Last summer I received a message from a former leader at the company where I worked: “Do you know any good finance people who might be interested in working in the cannabis industry?” I felt a surge of excitement and jumped at the opportunity. After all, cannabis is the “final frontier” of business. After decades of lobbying, cannabis enthusiasts finally influenced legislation and public opinion to create meaningful change. What was once the pastime of hippies and stoners crossed over into the realm of big business, attracting huge amounts of investment capital and no small amount of media attention. Of course, that’s where I wanted to be: In the middle of the action, on the forefront of social and political change, and living off the land on a pot farm in Southern Oregon.
Six months later, I can report that some of that dream came true. I’m now the only finance person I know who can speak intelligently on the differences between hemp-derived and cannabis-derived CBD. I know more about terpenes and cannabinoids than I’ll ever know what to do with in polite conversation.
I spent time on the farm in late summer, watching the plants grow and learning how a sungrown cannabis farm operates. I helped with the harvest, learned how to identify ‘A’ buds and witnessed the process of curing flower. I rode along with our sales reps, learning the ins and outs of the dispensary scene.
It turns out that working in finance at a cannabis company is a little less like Goodfellas and little more like Office Space. And a few months in, I’ll admit I experienced some professional disillusionment.
Yes, I get piles of cash dropped on my desk, but most of our customers have transitioned to paying with checks and wire transfers. Yes, our production consists of rolling joints and trimming flower, but in the meantime, I’m still filing payroll tax returns, approving purchase requests, reconciling bank statements, and paying bills.
Although it can be a source of pop-culture zeitgeist and countless news clips, legalized cannabis is still just business as usual when all is said and done. Our calendars are filled with compliance and safety committee meetings, awkward networking events, sales scrums and one-on-one meetings with direct reports. For the most part, the core functions of our cannabis jobs are eerily similar to what we would be doing at any other job. Occasionally, I’m overcome with a sense of irony that we’re working in a federally illicit industry, while a visitor to our Portland office might at first suspect we’re a tech startup.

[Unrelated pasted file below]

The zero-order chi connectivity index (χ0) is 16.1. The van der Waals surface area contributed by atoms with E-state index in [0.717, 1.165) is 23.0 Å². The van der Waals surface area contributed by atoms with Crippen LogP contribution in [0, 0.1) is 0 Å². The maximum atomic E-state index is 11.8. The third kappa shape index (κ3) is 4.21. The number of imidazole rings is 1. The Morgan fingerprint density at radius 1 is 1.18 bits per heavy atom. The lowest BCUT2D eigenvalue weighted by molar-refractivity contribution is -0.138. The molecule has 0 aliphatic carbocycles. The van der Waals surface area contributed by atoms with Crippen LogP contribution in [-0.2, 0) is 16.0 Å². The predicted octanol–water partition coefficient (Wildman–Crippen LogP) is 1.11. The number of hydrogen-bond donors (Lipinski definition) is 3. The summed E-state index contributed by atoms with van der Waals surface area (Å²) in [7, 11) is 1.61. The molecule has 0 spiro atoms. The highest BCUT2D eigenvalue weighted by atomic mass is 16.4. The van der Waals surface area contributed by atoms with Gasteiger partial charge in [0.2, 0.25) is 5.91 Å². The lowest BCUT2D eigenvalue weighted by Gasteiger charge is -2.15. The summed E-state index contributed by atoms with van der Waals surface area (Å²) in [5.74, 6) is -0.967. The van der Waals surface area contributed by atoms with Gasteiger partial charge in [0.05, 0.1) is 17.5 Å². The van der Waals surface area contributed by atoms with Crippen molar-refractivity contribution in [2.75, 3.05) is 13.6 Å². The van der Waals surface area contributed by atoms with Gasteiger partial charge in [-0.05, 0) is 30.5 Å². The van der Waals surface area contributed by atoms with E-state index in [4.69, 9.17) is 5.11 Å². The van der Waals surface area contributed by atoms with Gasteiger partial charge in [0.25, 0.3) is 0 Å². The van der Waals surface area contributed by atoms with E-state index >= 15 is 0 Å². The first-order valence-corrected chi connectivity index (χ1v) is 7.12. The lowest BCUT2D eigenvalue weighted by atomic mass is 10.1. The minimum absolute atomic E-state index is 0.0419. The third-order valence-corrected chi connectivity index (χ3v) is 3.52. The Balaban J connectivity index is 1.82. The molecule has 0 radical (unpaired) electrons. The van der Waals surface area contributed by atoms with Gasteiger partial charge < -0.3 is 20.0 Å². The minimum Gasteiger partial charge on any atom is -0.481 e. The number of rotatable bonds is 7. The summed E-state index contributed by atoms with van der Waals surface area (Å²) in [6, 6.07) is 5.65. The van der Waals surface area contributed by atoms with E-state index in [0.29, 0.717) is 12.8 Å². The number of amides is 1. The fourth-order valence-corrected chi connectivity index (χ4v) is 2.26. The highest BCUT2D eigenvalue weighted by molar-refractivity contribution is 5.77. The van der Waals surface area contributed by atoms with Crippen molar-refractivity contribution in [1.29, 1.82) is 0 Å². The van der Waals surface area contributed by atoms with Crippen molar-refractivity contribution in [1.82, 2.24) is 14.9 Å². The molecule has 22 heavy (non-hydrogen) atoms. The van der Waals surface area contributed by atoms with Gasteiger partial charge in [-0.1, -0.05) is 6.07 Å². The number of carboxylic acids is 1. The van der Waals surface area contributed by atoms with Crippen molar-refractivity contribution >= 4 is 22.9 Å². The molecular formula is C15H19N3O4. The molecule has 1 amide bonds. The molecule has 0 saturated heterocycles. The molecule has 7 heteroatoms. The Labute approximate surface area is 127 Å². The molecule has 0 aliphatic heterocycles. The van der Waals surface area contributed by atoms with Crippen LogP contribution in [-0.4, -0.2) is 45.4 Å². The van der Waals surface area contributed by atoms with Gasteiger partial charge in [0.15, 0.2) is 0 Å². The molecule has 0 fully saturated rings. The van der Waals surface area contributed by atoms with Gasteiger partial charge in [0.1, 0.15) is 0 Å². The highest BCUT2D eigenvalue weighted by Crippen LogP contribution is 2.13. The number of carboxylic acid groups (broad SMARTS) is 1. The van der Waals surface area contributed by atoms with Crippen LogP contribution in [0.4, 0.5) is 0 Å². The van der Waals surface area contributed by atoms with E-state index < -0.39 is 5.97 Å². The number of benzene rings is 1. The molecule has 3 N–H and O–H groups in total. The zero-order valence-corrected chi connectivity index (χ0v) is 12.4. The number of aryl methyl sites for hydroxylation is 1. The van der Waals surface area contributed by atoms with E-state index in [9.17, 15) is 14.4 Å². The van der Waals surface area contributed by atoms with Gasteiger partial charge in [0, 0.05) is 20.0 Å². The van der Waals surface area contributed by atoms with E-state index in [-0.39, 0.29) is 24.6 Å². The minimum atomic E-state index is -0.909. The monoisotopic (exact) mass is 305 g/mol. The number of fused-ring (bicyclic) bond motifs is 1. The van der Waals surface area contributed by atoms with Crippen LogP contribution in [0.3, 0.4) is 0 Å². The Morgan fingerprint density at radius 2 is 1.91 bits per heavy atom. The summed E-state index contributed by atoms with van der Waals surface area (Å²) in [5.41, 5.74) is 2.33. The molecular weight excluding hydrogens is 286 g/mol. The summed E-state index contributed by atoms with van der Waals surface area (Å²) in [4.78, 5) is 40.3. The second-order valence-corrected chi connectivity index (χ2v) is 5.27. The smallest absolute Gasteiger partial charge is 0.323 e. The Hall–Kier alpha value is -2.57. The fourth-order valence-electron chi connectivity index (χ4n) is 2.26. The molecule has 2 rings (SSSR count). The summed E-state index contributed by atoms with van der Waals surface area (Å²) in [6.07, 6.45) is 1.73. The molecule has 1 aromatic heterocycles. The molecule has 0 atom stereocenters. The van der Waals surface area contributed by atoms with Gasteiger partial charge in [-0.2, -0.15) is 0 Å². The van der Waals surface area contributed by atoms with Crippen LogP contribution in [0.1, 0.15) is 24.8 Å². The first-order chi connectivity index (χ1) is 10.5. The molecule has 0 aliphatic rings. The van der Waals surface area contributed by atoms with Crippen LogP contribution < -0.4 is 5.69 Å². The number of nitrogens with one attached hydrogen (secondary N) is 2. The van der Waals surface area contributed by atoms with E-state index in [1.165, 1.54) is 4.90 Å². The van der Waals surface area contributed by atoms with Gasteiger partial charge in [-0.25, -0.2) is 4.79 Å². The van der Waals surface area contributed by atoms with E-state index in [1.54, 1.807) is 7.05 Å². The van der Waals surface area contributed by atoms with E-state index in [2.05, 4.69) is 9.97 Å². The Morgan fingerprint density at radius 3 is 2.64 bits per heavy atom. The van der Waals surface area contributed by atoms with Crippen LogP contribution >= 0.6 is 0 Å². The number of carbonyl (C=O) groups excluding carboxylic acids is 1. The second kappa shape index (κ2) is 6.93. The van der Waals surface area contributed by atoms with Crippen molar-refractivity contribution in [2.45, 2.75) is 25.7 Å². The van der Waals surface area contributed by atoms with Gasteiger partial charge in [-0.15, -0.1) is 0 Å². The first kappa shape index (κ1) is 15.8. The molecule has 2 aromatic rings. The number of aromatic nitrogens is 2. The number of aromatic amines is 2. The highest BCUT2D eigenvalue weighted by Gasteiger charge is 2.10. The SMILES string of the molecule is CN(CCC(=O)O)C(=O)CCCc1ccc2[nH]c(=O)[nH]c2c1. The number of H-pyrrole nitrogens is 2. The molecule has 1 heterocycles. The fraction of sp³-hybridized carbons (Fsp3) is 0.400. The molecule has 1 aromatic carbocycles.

This is not to say that I find my job boring or mundane. On the contrary, working in cannabis is challenging and exciting precisely because of the ironies and contradictions that exist. Our marketing team must be constantly vigilant that our message does not appeal to minors. Our post-production team is prohibited from moving product from one licensed premise to another. (They’re 30 feet away from each other.) On a quarterly basis, I’m required to provide a stack of documentation to our bank, simply for the privilege of having a checking account. We have found that our regulators, the good people of the OLCC, are some of our most trusted advisors, helping us carefully navigate the maze of laws we are required to comply with.
Sometimes it feels like we’re doing business blindfolded, with one arm tied behind our back and a small child kicking us in the shins. These setbacks and restrictions force us to do our jobs with innovation and efficiency, and I’m filled with gratitude because of it. I get to work with people who are passionate about removing the stigma from a product that shouldn’t be treated any differently than alcohol or tobacco. And yet, I’m aware that at any moment the feds could shut us down, or the state could rescind our license.
Cannabis is indeed the wild west of business: Opportunity abounds and danger persists, but more often than not, we’re just trying to steer clear of any outlaws and keep our business running. Sh#!, the printer is out of ink again.